I must confess, after my first class with Billy, I prayed he would never come back.

From the moment the four-year-old “little emperor” marched into my small English classroom in northeast Asia, he and I were in an all-out battle for control. Billy was king of all he saw, and woe to the one who dared to challenge his authority.

When the rest of the class stood and sang “The Wheels on the Bus” with motions, Billy sat glued to his chair, arms crossed, scowling. When the children were practicing English dialogues with animal puppets, Billy snatched another child’s puppet, yelling that he wanted the lion, not the monkey. While the other kindergarten students obediently copied the words from the board – cat, bat, hat – Billy filled his paper with scrawling Chinese characters. I complimented him on his skill in writing Chinese, then gently asked him to please write the English words from the lesson. Billy turned on me, his eyes flashing. “I speak Chinese. Chinese is a very beautiful language. English is not a beautiful language.”

As the weeks and months went by, Billy consistently challenged every instruction, unfazed by every attempt at discipline. I had never seen so much animosity and anger in such a small package. Though I repeatedly asked our school administrators to remove Billy from my class, my requests went unheeded.  Billy’s defiance escalated to a point of physical aggression – threatening to poke me in the eye with a pencil, spitting in my face, and even slapping me so hard my glasses flew across the room!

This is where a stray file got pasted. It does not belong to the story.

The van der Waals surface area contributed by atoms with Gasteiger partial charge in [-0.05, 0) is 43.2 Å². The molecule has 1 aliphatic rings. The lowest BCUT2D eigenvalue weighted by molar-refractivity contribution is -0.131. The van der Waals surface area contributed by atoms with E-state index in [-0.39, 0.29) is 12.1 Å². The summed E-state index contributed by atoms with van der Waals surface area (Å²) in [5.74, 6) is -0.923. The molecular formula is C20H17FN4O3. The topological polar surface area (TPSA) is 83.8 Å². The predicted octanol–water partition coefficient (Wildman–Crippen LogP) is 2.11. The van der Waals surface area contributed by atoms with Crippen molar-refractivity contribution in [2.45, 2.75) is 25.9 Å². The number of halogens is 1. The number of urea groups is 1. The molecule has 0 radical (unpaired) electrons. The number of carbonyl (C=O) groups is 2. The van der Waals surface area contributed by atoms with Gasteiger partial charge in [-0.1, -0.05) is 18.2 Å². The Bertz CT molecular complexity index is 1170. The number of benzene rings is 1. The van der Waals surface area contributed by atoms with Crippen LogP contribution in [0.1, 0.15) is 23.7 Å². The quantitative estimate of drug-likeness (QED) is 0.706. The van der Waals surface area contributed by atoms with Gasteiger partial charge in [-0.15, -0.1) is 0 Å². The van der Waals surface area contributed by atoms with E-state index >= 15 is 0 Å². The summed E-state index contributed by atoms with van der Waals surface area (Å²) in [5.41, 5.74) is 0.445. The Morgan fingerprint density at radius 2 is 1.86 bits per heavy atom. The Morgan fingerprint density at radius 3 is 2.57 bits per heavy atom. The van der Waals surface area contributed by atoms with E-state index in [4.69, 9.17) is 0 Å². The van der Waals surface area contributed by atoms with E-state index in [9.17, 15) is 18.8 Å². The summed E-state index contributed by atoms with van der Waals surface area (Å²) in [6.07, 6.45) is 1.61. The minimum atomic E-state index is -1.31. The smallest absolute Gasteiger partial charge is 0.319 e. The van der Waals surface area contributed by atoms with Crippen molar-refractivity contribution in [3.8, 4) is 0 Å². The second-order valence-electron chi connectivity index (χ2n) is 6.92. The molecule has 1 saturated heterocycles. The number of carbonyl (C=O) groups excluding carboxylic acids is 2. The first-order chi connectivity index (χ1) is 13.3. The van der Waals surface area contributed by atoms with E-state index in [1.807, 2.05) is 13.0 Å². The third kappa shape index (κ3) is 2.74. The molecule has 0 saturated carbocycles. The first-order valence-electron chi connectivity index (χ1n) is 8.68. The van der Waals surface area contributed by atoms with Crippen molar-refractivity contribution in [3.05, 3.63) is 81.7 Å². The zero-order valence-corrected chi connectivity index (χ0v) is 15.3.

After almost every class with Billy, I would lock the door of the classroom, turn on a worship CD, put my head down on my desk, and cry. “Please, God, please don’t let him come back. I can’t take it anymore.”

I wonder how often the Father is tempted to give up on us completely. We can be pretty unlovable sometimes. We stubbornly insist on doing things our own way. We laugh when He corrects us, we mock His words, and we’ve even been known to slap Him and spit in His face. Does He ever wonder if we’re worth it? Does He lock the door at night, put His head in His arms, and cry over our stubbornness?

I wish I could say that Billy instantly changed, and that he became a sweet, polite, well-behaved boy. But then he would have been easy to love. Sacrificial love expects nothing in return. Even if the difficult people in our lives never change, can we love them as Christ loves us?

Are we “Free To Love and To Be Loved?”

 

“But God demonstrates His own love for us in this: while we were still sinners, Christ died for us.”
Romans 5:8

Going Vertical!

MJ